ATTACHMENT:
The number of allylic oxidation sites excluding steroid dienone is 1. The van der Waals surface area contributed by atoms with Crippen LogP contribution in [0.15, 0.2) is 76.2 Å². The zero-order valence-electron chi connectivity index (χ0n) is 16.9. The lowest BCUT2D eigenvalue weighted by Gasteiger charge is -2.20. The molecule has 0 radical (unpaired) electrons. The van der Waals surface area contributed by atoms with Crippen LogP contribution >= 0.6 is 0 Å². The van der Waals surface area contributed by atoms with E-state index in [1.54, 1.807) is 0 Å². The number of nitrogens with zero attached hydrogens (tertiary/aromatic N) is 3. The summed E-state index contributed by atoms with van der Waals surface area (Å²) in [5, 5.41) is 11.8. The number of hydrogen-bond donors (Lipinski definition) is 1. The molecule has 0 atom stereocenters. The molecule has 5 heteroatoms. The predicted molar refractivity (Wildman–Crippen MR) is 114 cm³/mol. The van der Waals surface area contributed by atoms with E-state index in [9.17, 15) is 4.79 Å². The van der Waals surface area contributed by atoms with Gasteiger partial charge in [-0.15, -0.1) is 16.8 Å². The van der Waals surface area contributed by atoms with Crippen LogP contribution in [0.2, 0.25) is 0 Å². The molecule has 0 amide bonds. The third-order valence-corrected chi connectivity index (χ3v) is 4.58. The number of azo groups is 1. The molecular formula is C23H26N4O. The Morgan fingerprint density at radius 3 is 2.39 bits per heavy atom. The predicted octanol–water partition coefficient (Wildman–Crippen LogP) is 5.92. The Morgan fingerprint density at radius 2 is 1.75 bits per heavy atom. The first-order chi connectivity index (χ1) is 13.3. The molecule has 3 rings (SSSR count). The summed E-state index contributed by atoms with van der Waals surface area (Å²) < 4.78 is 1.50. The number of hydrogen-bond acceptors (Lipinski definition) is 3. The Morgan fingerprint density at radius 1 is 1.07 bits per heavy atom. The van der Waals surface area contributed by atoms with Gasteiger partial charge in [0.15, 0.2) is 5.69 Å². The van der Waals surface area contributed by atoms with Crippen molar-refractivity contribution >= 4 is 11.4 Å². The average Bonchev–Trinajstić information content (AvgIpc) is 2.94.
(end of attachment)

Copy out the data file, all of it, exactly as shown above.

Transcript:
The number of allylic oxidation sites excluding steroid dienone is 1. The van der Waals surface area contributed by atoms with Crippen LogP contribution in [0.15, 0.2) is 76.2 Å². The zero-order valence-electron chi connectivity index (χ0n) is 16.9. The lowest BCUT2D eigenvalue weighted by Gasteiger charge is -2.20. The molecule has 0 radical (unpaired) electrons. The van der Waals surface area contributed by atoms with Crippen LogP contribution >= 0.6 is 0 Å². The van der Waals surface area contributed by atoms with E-state index in [1.54, 1.807) is 0 Å². The number of nitrogens with zero attached hydrogens (tertiary/aromatic N) is 3. The summed E-state index contributed by atoms with van der Waals surface area (Å²) in [5, 5.41) is 11.8. The number of hydrogen-bond donors (Lipinski definition) is 1. The molecule has 0 atom stereocenters. The molecule has 5 heteroatoms. The predicted molar refractivity (Wildman–Crippen MR) is 114 cm³/mol. The van der Waals surface area contributed by atoms with E-state index in [9.17, 15) is 4.79 Å². The van der Waals surface area contributed by atoms with Gasteiger partial charge in [-0.15, -0.1) is 16.8 Å². The van der Waals surface area contributed by atoms with Crippen LogP contribution in [0.2, 0.25) is 0 Å². The molecule has 0 amide bonds. The third-order valence-corrected chi connectivity index (χ3v) is 4.58. The number of azo groups is 1. The molecular formula is C23H26N4O. The Morgan fingerprint density at radius 3 is 2.39 bits per heavy atom. The predicted octanol–water partition coefficient (Wildman–Crippen LogP) is 5.92. The Morgan fingerprint density at radius 2 is 1.75 bits per heavy atom. The first-order chi connectivity index (χ1) is 13.3. The molecule has 3 rings (SSSR count). The summed E-state index contributed by atoms with van der Waals surface area (Å²) < 4.78 is 1.50. The number of hydrogen-bond acceptors (Lipinski definition) is 3. The Morgan fingerprint density at radius 1 is 1.07 bits per heavy atom. The van der Waals surface area contributed by atoms with Gasteiger partial charge in [0.15, 0.2) is 5.69 Å². The van der Waals surface area contributed by atoms with Crippen molar-refractivity contribution >= 4 is 11.4 Å². The average Bonchev–Trinajstić information content (AvgIpc) is 2.94.